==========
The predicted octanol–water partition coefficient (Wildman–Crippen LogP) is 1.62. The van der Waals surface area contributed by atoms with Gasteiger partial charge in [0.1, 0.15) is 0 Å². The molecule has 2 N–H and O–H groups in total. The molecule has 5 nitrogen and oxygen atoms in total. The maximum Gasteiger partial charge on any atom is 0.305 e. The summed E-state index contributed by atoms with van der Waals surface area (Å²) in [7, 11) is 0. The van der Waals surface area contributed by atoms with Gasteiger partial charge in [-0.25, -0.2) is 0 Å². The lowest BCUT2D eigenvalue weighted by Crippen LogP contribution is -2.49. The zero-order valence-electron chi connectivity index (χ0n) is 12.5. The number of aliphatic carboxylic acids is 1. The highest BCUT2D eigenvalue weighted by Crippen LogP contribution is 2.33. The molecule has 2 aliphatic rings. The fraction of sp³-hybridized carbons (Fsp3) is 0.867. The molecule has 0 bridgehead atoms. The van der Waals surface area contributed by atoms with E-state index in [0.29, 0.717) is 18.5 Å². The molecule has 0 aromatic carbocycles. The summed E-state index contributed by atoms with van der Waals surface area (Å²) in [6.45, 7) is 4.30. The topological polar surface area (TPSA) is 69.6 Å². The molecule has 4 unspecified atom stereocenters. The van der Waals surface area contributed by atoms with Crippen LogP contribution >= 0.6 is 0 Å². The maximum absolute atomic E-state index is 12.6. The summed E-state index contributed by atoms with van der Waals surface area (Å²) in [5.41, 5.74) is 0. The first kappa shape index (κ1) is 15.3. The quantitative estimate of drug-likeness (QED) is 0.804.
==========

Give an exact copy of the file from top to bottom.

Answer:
The predicted octanol–water partition coefficient (Wildman–Crippen LogP) is 1.62. The van der Waals surface area contributed by atoms with Gasteiger partial charge in [0.1, 0.15) is 0 Å². The molecule has 2 N–H and O–H groups in total. The molecule has 5 nitrogen and oxygen atoms in total. The maximum Gasteiger partial charge on any atom is 0.305 e. The summed E-state index contributed by atoms with van der Waals surface area (Å²) in [7, 11) is 0. The van der Waals surface area contributed by atoms with Gasteiger partial charge in [-0.25, -0.2) is 0 Å². The lowest BCUT2D eigenvalue weighted by Crippen LogP contribution is -2.49. The zero-order valence-electron chi connectivity index (χ0n) is 12.5. The number of aliphatic carboxylic acids is 1. The highest BCUT2D eigenvalue weighted by Crippen LogP contribution is 2.33. The molecule has 2 aliphatic rings. The fraction of sp³-hybridized carbons (Fsp3) is 0.867. The molecule has 0 bridgehead atoms. The van der Waals surface area contributed by atoms with E-state index in [0.29, 0.717) is 18.5 Å². The molecule has 0 aromatic carbocycles. The summed E-state index contributed by atoms with van der Waals surface area (Å²) in [6.45, 7) is 4.30. The topological polar surface area (TPSA) is 69.6 Å². The molecule has 4 unspecified atom stereocenters. The van der Waals surface area contributed by atoms with Crippen LogP contribution >= 0.6 is 0 Å². The maximum absolute atomic E-state index is 12.6. The summed E-state index contributed by atoms with van der Waals surface area (Å²) in [5.41, 5.74) is 0. The first kappa shape index (κ1) is 15.3. The quantitative estimate of drug-likeness (QED) is 0.804.